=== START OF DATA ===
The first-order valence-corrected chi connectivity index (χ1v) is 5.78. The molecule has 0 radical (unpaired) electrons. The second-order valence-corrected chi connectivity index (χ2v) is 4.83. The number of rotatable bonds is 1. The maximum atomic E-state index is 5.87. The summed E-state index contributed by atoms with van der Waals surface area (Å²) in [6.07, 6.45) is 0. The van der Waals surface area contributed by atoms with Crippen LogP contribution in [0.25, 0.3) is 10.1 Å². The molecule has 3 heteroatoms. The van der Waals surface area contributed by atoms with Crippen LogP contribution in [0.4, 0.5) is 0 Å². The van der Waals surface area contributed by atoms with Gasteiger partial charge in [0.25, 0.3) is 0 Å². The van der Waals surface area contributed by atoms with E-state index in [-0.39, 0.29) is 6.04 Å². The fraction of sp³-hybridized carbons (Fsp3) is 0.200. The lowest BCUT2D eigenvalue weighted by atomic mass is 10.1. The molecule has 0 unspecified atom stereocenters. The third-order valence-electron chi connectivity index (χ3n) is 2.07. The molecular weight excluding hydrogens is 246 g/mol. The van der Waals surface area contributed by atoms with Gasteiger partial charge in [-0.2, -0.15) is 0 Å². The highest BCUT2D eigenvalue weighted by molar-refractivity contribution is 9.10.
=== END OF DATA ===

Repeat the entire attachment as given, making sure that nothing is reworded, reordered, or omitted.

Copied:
The first-order valence-corrected chi connectivity index (χ1v) is 5.78. The molecule has 0 radical (unpaired) electrons. The second-order valence-corrected chi connectivity index (χ2v) is 4.83. The number of rotatable bonds is 1. The maximum atomic E-state index is 5.87. The summed E-state index contributed by atoms with van der Waals surface area (Å²) in [6.07, 6.45) is 0. The van der Waals surface area contributed by atoms with Crippen LogP contribution in [0.25, 0.3) is 10.1 Å². The molecule has 3 heteroatoms. The van der Waals surface area contributed by atoms with Crippen LogP contribution in [0.4, 0.5) is 0 Å². The van der Waals surface area contributed by atoms with Gasteiger partial charge in [0.25, 0.3) is 0 Å². The van der Waals surface area contributed by atoms with E-state index in [-0.39, 0.29) is 6.04 Å². The fraction of sp³-hybridized carbons (Fsp3) is 0.200. The lowest BCUT2D eigenvalue weighted by atomic mass is 10.1. The molecule has 0 unspecified atom stereocenters. The third-order valence-electron chi connectivity index (χ3n) is 2.07. The molecular weight excluding hydrogens is 246 g/mol. The van der Waals surface area contributed by atoms with Gasteiger partial charge in [-0.2, -0.15) is 0 Å². The highest BCUT2D eigenvalue weighted by molar-refractivity contribution is 9.10.